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What is short-term life insurance?

Mandy Sleight, on

Published in Home and Consumer News

You might be familiar with permanent or term life insurance. However, short-term life insurance is a type of term plan that offers coverage for up to a year. Although short-term life insurance isn’t a fit for everyone, there are some instances where it makes financial sense.

For instance, short-term insurance might be a viable option if you’re in between jobs and waiting for new employee life insurance benefits to begin. You’ll have the peace of mind of knowing that your beneficiary (or beneficiaries) will receive a death benefit if you were to pass during the covered period.

That being said, while short-term coverage provides a useful function, your coverage options may not be as robust or cost-effective as a typical term or permanent life insurance policy.

What is a short-term life insurance policy?

There are two main types of life insurance policies: term and permanent. Short-term life insurance is a type of term policy designed to cover individuals for a short period of time, often less than a year. These policies are commonly used to eliminate temporary gaps in coverage, so you aren’t without the financial security provided by a life insurance policy.

Types of short-term life insurance

Before you decide to purchase a short-term life insurance policy, you may want to understand the different types of short-term policies available. Depending on your individual needs, you may prefer a temporary life insurance policy or an annual renewable policy.

Temporary life insurance

Temporary life insurance is offered on the front end of some long-term life insurance policies. It goes into effect immediately and lasts until the underwriting on the primary plan is complete. This type of short-term insurance is meant to keep a customer covered while waiting for a traditional life insurance policy to take effect.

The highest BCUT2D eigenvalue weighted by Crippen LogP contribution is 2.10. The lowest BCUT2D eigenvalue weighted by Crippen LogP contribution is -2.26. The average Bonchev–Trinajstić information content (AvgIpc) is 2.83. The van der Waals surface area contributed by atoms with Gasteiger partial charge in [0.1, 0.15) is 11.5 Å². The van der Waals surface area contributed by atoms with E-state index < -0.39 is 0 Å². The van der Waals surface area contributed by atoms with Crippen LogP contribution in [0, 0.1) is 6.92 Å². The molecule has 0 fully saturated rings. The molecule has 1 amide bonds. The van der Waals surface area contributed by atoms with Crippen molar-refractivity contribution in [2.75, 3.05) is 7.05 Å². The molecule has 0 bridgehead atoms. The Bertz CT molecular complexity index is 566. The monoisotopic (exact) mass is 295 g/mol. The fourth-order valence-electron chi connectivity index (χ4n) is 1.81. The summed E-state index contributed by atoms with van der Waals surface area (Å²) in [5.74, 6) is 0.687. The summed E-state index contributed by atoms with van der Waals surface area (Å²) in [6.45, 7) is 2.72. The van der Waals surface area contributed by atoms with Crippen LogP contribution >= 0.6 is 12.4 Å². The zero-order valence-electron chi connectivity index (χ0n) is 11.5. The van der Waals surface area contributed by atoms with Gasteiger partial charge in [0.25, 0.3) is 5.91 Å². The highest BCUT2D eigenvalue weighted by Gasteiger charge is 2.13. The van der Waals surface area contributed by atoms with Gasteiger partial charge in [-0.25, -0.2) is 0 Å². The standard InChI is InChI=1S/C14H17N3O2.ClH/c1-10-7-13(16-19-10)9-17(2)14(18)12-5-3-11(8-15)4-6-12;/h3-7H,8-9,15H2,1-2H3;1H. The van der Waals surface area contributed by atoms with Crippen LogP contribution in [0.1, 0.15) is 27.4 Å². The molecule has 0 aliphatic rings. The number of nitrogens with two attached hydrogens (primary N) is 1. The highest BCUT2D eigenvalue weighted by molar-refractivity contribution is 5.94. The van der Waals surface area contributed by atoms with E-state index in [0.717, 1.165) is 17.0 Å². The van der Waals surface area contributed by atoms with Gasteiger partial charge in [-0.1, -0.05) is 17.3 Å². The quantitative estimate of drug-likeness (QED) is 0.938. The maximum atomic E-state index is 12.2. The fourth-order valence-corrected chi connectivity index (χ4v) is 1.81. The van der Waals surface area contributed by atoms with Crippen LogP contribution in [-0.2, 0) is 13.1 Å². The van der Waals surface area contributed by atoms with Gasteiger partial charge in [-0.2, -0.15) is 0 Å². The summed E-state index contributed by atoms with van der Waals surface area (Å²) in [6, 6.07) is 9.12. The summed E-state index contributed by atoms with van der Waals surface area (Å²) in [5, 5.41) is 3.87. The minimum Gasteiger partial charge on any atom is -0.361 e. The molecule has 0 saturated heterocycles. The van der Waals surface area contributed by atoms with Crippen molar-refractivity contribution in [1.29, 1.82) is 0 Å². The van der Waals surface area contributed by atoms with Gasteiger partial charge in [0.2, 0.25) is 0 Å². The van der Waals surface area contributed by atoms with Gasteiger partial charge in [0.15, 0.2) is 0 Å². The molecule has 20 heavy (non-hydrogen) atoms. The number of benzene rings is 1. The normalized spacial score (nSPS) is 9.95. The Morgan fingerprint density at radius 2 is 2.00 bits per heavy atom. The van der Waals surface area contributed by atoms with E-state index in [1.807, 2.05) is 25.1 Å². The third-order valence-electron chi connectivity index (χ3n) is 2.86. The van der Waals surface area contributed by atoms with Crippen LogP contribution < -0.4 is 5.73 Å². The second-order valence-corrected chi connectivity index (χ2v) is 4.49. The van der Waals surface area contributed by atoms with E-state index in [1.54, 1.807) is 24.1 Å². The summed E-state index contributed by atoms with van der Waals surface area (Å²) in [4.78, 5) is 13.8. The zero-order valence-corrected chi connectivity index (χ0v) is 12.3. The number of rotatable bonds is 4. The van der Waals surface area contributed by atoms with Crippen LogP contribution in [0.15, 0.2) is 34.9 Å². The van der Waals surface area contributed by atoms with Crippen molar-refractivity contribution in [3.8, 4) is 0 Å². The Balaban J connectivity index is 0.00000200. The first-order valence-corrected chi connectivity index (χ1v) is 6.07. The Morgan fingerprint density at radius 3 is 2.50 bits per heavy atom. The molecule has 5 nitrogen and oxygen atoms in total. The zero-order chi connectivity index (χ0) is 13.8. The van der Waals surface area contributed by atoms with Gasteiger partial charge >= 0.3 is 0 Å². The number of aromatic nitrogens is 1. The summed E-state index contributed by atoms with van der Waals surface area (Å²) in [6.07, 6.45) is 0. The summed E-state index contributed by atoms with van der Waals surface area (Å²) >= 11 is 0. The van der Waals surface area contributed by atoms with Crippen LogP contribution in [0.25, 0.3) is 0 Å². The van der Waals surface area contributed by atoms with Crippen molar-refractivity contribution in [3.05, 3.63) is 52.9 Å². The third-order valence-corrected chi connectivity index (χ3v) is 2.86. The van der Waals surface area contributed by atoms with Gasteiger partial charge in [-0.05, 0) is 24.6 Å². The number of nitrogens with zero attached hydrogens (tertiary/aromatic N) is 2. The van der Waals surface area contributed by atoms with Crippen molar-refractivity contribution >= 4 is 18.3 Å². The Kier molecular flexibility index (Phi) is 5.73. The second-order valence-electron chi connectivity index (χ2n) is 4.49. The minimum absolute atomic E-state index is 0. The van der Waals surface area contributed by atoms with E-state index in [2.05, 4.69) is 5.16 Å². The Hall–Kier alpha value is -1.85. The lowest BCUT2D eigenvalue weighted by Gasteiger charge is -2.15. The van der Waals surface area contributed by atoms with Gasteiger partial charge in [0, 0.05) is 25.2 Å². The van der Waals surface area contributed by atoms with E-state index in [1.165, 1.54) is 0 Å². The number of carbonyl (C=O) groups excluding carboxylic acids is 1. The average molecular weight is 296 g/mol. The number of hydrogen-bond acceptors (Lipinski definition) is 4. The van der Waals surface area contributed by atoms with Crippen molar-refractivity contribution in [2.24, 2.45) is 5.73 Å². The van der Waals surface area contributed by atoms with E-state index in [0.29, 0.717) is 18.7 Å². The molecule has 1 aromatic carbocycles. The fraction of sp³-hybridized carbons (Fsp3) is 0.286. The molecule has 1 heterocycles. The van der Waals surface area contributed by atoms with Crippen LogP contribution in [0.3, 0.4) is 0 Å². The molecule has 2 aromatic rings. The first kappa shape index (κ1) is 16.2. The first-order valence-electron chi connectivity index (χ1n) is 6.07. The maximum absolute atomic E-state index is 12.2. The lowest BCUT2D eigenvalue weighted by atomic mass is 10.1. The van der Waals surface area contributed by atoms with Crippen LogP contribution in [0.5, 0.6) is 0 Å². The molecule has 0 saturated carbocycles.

Annual renewable life insurance

As the name implies, annual renewable life insurance policies are one-year, short-term life insurance plans that must be renewed each year or dropped. Annual renewable plans fall within the term life insurance category. When applying for a term life policy, depending on the company, you may be able to request that it be structured as an annual renewable policy. Rather than locking in a level premium for 10 years (or more), an annual renewable policy premium will increase each year as it renews. While this may benefit someone who wants coverage now, it may not be the most affordable option for someone who wants coverage for more than a year.

Who should buy short-term life insurance?

Short-term life insurance is meant to deal with coverage gaps during transitions and may not be the optimal solution for a family needing expansive life insurance coverage. That said, there are some situations where short-term life insurance might make sense:

— Covering a short-term debt: If you’re working to pay off debt, a short-term life insurance policy may provide peace of mind until it’s paid in full. If you pass away during that period of time, your beneficiary will receive the death benefit and could pay off your debt.

— If you are between jobs: If your life insurance is tied to your employment, you may need short-term life insurance until you’re eligible for a group policy with your new employer. Even if you are starting work with a new company that offers life insurance as part of its employment benefits package, there may be a waiting period (a certain amount of time you need to work for your employer) before benefits become active.

— Working a dangerous temporary job: The riskier your job, the more you might pay for life insurance. If you’re working a dangerous job temporarily, you might get short-term life insurance and then apply for a long-term policy once the job is over.


— Temporary life changes: Maybe you just got divorced and have to purchase life insurance. Or perhaps you have a temporary life change — an overseas mission trip, for example — wherein you’re working for a short period in a riskier environment. A short-term life insurance policy may be able to cover you until your temporary life change has resolved and you can get the traditional life insurance policy you want.